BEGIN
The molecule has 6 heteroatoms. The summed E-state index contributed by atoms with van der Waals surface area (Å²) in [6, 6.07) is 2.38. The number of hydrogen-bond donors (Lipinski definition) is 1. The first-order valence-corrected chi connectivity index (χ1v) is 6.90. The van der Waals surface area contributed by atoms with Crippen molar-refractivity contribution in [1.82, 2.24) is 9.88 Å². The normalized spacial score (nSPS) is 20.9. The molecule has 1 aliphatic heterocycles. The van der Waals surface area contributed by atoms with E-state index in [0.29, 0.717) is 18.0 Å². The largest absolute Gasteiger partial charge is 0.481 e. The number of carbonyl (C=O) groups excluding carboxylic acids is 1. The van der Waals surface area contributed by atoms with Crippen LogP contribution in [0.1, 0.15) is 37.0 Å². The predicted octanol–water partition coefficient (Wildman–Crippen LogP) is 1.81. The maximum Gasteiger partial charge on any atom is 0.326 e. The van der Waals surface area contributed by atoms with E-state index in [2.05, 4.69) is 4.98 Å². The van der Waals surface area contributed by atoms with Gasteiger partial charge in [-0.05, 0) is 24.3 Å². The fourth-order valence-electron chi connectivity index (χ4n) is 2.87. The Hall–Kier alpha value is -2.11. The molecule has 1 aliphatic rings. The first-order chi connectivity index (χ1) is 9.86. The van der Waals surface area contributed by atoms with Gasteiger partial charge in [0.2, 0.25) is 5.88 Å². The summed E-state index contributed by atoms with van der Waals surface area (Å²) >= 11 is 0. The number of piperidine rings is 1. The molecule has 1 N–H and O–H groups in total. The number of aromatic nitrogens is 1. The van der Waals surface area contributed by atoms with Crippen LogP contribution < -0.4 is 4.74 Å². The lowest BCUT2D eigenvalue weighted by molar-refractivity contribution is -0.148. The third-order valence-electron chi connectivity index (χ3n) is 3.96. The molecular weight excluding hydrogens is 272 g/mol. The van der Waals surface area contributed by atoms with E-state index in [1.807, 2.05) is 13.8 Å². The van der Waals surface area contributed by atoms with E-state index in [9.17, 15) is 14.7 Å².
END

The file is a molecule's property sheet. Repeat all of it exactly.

The molecule has 6 heteroatoms. The summed E-state index contributed by atoms with van der Waals surface area (Å²) in [6, 6.07) is 2.38. The number of hydrogen-bond donors (Lipinski definition) is 1. The first-order valence-corrected chi connectivity index (χ1v) is 6.90. The van der Waals surface area contributed by atoms with Crippen molar-refractivity contribution in [1.82, 2.24) is 9.88 Å². The normalized spacial score (nSPS) is 20.9. The molecule has 1 aliphatic heterocycles. The van der Waals surface area contributed by atoms with E-state index in [0.29, 0.717) is 18.0 Å². The largest absolute Gasteiger partial charge is 0.481 e. The number of carbonyl (C=O) groups excluding carboxylic acids is 1. The van der Waals surface area contributed by atoms with Crippen LogP contribution in [0.1, 0.15) is 37.0 Å². The predicted octanol–water partition coefficient (Wildman–Crippen LogP) is 1.81. The maximum Gasteiger partial charge on any atom is 0.326 e. The van der Waals surface area contributed by atoms with E-state index in [2.05, 4.69) is 4.98 Å². The van der Waals surface area contributed by atoms with Gasteiger partial charge in [-0.05, 0) is 24.3 Å². The fourth-order valence-electron chi connectivity index (χ4n) is 2.87. The Hall–Kier alpha value is -2.11. The molecule has 1 aliphatic rings. The first-order chi connectivity index (χ1) is 9.86. The van der Waals surface area contributed by atoms with Gasteiger partial charge in [0.2, 0.25) is 5.88 Å². The summed E-state index contributed by atoms with van der Waals surface area (Å²) >= 11 is 0. The number of piperidine rings is 1. The molecule has 1 N–H and O–H groups in total. The number of aromatic nitrogens is 1. The van der Waals surface area contributed by atoms with Crippen LogP contribution < -0.4 is 4.74 Å². The lowest BCUT2D eigenvalue weighted by molar-refractivity contribution is -0.148. The third-order valence-electron chi connectivity index (χ3n) is 3.96. The molecular weight excluding hydrogens is 272 g/mol. The van der Waals surface area contributed by atoms with E-state index in [1.807, 2.05) is 13.8 Å². The van der Waals surface area contributed by atoms with E-state index in [9.17, 15) is 14.7 Å².